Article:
How long before an electric Cessna 172 is available for flight training? That is the question, and the answer may well be "sooner than you think." Cessna Aircraft, ever the leader in innovation (remember the original Citation 500) is working with Bye Energy to design a proof-of-concept Cessna 172 aircraft powered by an electric powerplant. You may wonder if this is a serious effort, or some strange turn has been taken at Cessna. Well, consider this: Burt Rutan, another aviation pioneer and dreamer addressed the World Electric Symposium at the Experimental Aircraft Association museum during AirVenture 2010 where he speculated about the possibilities of self-launching electric sailplanes, and conventional aircraft with backup electrical propulsion systems to amazing electrical powered aerobatic airplanes. If Burt Rutan is dreaming of these things, who amongst us can question that these ideas are part of the future of aviation. And, why not! Aviation has always been a leader in technological advancements, ever since that fateful day in December when the Wright Brothers flew the world's first heavier-than-air powered aircraft carrying man, the Wright Flyer. Throughout the years incredible advances in technology have improved the lives of our citizens, and when the space age dawned those advance accelerated producing many of the things we take for granted as every day things today: computers, microwave ovens, cell phones and more. Imagine an aircraft with an electrical emergency power plant which could provide just enough energy to an approach or go-around if the primary engine were to fail. And Cessna has delivered over 43,000 Cessna 172s, the aircraft I learned to fly in. Bye Energy envisions an APU (auxiliary power unit) fueled by jet fuel driving an electric motor which powers the electric Skyhawk. The company feels they can have the proof-of-concept model flying by years end. At the World Symposium of Electric Flight the first Lindbergh Electric Aircraft Prizes were awarded and, according to Erik Lindbergh, “The Lindbergh Electric Aircraft Prize (LEAP) is the culmination of my work over the last two decades in aviation, education and prize philanthropy. LEAP accelerates the development of the electric aircraft industry and provides the perfect focal point to light up both kids and adults. We are inspiring the next generation to investigate, showcase and leverage solutions for aviation and beyond.” Add to all of this the incredible achievement of flying a solar powered aircraft for 26 hours non-stop without using a drop of fuel and can anyone question whether electric aircraft have a future? The HB-SIA carbon-fiber aircraft single-seat plane averaged 23 knots Solar Impulse has ushered in the race to develop more technologies for electric powered aircraft. What do you think about electric power for aircraft? Until next time keep your wings straight and level Hersch! JetAviator7 Nothing can prevent us from another day and night, and the myth of perpetual flight. — Bertrand Piccard, co-founder of Solar Impulse, the first manned airplane to stay aloft on battery power through a night. After 26 hours aloft, pilot Andre Borschberg landed the solar-powered four-engine aircraft with a net positive charge in the batteries. Morning of 8 July 2010 ps: Don't forget to sign up for our newsletter "All Things Aviation" here!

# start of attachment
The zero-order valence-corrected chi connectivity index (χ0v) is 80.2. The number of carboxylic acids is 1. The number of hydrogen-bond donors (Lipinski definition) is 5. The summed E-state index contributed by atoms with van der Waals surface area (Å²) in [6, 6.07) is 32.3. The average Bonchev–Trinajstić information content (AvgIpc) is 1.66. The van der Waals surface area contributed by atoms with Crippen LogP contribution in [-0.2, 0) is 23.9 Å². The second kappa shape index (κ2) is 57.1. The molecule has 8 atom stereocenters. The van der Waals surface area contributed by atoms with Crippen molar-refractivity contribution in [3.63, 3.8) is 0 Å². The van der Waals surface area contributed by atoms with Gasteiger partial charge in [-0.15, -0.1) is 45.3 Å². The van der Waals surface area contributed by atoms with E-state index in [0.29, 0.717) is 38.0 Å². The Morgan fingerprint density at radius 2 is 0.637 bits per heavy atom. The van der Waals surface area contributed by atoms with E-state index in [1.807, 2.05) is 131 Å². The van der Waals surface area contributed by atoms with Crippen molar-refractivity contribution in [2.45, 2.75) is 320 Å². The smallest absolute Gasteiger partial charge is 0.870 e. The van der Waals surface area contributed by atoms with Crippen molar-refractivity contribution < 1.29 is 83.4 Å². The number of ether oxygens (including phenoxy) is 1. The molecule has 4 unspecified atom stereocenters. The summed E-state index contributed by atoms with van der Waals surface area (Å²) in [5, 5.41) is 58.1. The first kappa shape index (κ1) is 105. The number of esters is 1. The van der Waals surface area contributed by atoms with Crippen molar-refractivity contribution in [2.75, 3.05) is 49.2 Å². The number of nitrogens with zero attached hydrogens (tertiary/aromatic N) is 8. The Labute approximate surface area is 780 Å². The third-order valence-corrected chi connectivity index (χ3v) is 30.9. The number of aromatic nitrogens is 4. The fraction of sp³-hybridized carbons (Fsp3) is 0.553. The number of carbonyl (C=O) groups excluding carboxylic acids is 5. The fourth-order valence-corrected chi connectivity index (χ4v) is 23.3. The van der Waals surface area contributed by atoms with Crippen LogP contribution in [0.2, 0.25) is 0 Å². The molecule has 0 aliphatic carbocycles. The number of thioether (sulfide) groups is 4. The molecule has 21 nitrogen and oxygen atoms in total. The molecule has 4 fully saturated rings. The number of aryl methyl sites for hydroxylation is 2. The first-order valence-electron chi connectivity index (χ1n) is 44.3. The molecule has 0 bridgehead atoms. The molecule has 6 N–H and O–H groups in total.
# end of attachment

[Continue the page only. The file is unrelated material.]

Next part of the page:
by John M. White •